CISSP and CCISO are arguably the two certifications that most closely align with the office of the CISO, and they are likely to serve aspiring security executives well.
Another solid certification option is ISACA’s CISM. Like CISSP, it aims to teach midlevel managerial and decision-making skills to security technologists. Unlike CISSP, however, CISM focuses mostly on governance and management capabilities, with less emphasis on technical knowledge.
To qualify for CISM, applicants must have three to five years of experience in information security, depending on their educational and professional backgrounds. The exam lasts four hours and consists of a total of 150 multiple-choice questions in the following areas:
- Information Security Governance (17% of exam)
- Information Security Risk Management (20% of exam)
- Incident Management (30% of exam)
- Information Security Program (33% of exam)
Currently, more than 48,000 professionals hold CISM designations worldwide. To maintain certification, CISMs must complete at least 20 hours of CPE per year and 120 CPE hours every three years.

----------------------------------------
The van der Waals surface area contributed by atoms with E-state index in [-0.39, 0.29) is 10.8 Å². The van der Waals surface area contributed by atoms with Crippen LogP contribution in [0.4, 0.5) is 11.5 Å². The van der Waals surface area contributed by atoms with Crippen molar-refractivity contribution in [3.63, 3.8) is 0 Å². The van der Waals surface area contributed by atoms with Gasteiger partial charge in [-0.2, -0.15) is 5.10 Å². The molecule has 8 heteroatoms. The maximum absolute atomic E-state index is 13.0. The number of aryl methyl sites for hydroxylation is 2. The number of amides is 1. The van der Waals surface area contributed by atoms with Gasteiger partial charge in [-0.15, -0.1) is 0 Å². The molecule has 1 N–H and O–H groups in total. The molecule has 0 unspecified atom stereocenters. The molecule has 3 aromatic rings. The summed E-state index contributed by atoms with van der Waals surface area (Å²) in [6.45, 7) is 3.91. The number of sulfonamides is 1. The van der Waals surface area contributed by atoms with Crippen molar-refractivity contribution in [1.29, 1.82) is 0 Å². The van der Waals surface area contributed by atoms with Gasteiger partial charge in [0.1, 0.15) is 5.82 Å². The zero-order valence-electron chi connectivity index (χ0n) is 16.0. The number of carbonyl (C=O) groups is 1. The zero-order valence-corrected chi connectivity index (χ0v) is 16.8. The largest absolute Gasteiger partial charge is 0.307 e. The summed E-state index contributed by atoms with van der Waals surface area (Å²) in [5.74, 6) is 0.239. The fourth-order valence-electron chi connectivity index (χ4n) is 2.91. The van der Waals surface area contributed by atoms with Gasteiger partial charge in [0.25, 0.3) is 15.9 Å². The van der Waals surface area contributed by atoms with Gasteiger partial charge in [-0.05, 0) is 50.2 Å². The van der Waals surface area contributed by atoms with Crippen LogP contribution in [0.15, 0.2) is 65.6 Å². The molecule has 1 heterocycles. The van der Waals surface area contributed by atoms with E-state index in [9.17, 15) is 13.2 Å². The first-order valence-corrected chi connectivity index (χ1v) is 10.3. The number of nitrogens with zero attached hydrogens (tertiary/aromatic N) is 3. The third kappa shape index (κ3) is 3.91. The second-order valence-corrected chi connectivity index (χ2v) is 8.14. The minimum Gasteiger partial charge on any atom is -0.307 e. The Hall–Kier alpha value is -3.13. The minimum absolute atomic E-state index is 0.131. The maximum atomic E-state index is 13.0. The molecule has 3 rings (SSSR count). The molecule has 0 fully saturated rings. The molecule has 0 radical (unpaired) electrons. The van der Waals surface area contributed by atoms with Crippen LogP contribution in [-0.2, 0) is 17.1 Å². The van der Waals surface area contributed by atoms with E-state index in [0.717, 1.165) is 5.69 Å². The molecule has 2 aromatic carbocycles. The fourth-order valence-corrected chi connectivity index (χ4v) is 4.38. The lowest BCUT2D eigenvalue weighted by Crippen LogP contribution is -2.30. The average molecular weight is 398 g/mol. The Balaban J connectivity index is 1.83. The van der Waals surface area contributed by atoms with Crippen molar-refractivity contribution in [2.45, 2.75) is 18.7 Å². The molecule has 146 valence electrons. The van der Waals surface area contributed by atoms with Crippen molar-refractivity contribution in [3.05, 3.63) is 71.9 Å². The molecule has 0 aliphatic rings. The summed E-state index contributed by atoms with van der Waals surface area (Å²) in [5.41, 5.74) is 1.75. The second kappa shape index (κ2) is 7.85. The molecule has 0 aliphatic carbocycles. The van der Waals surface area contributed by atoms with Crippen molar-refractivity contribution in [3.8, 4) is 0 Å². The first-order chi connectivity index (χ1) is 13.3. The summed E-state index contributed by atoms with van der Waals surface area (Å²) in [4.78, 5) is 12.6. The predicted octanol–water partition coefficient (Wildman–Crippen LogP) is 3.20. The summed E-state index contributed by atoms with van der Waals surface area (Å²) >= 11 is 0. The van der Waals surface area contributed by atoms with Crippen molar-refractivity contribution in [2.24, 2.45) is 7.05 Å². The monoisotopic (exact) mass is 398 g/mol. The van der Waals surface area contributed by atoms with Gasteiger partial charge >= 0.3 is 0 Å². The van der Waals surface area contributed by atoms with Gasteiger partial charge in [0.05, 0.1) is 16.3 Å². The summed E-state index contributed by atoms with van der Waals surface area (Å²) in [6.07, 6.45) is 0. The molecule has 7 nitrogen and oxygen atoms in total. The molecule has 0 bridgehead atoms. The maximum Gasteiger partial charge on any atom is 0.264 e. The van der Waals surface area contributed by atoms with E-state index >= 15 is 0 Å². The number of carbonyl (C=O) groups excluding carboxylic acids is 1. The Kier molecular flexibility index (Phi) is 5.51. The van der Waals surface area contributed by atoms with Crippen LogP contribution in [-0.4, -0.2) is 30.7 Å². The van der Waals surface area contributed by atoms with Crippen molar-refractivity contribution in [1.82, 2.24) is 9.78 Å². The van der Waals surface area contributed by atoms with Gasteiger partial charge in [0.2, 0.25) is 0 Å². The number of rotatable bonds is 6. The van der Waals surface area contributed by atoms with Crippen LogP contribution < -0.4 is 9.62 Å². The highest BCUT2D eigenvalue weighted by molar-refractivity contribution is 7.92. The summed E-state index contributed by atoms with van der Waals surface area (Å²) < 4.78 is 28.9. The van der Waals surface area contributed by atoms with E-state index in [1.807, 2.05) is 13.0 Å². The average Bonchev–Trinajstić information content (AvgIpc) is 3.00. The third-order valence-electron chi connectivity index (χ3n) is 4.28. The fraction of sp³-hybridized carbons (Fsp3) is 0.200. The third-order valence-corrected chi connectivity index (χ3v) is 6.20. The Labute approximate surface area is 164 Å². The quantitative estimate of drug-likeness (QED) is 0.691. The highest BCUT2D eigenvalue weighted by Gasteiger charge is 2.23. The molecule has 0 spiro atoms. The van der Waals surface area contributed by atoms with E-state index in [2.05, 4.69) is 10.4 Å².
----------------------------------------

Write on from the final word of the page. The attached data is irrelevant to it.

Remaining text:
Many additional cybersecurity certifications provide valuable education and expertise but don’t necessarily position a professional for the CISO job.
Certified Information Systems Auditor (CISA), for example, is another popular ISACA certification. At Nemertes, we typically see folks with this certification working in compliance, falling under the purview of the chief risk officer. In our estimation, best practice is to separate the auditing function from security enforcement due to the inherent conflict of interest between the two. A CISA certification is, therefore, not usually the best or most obvious steppingstone to the CISO office.
In another example, EC-Council issues the Certified Ethical Hacker (CEH) exam, which is demanding and highly reputable. Most ethical hackers work on the internal audit side of the enterprise, however, or in external penetration testing companies — not stops on the typical CISO career path. That said, a CEH certainly could become a CISO, perhaps one who benefits from the deep technical expertise the certification requires.
In general, however, CISSP, CCISO and CISM certifications are likely the best options for someone whose primary goal is to become a security executive in the enterprise.